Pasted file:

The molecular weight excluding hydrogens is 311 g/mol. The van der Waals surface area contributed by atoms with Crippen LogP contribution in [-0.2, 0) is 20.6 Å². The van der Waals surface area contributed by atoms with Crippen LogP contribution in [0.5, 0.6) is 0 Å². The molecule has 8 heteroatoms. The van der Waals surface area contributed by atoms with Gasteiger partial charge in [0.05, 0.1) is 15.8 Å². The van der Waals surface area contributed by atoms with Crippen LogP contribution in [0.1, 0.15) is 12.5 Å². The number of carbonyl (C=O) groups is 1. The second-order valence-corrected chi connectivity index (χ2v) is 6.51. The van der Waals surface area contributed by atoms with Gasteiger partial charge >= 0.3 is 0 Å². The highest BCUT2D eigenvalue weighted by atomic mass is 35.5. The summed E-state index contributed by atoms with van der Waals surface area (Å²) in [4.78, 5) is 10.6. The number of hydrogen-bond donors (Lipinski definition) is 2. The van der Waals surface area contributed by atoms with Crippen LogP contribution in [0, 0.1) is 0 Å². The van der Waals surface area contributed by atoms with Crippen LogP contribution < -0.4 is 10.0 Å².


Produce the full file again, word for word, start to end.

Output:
The molecular weight excluding hydrogens is 311 g/mol. The van der Waals surface area contributed by atoms with Crippen LogP contribution in [-0.2, 0) is 20.6 Å². The van der Waals surface area contributed by atoms with Crippen LogP contribution in [0.5, 0.6) is 0 Å². The molecule has 8 heteroatoms. The van der Waals surface area contributed by atoms with Gasteiger partial charge in [0.05, 0.1) is 15.8 Å². The van der Waals surface area contributed by atoms with Crippen LogP contribution in [0.1, 0.15) is 12.5 Å². The number of carbonyl (C=O) groups is 1. The second-order valence-corrected chi connectivity index (χ2v) is 6.51. The van der Waals surface area contributed by atoms with Gasteiger partial charge >= 0.3 is 0 Å². The highest BCUT2D eigenvalue weighted by atomic mass is 35.5. The summed E-state index contributed by atoms with van der Waals surface area (Å²) in [4.78, 5) is 10.6. The number of hydrogen-bond donors (Lipinski definition) is 2. The van der Waals surface area contributed by atoms with Crippen LogP contribution in [0, 0.1) is 0 Å². The van der Waals surface area contributed by atoms with Crippen LogP contribution < -0.4 is 10.0 Å².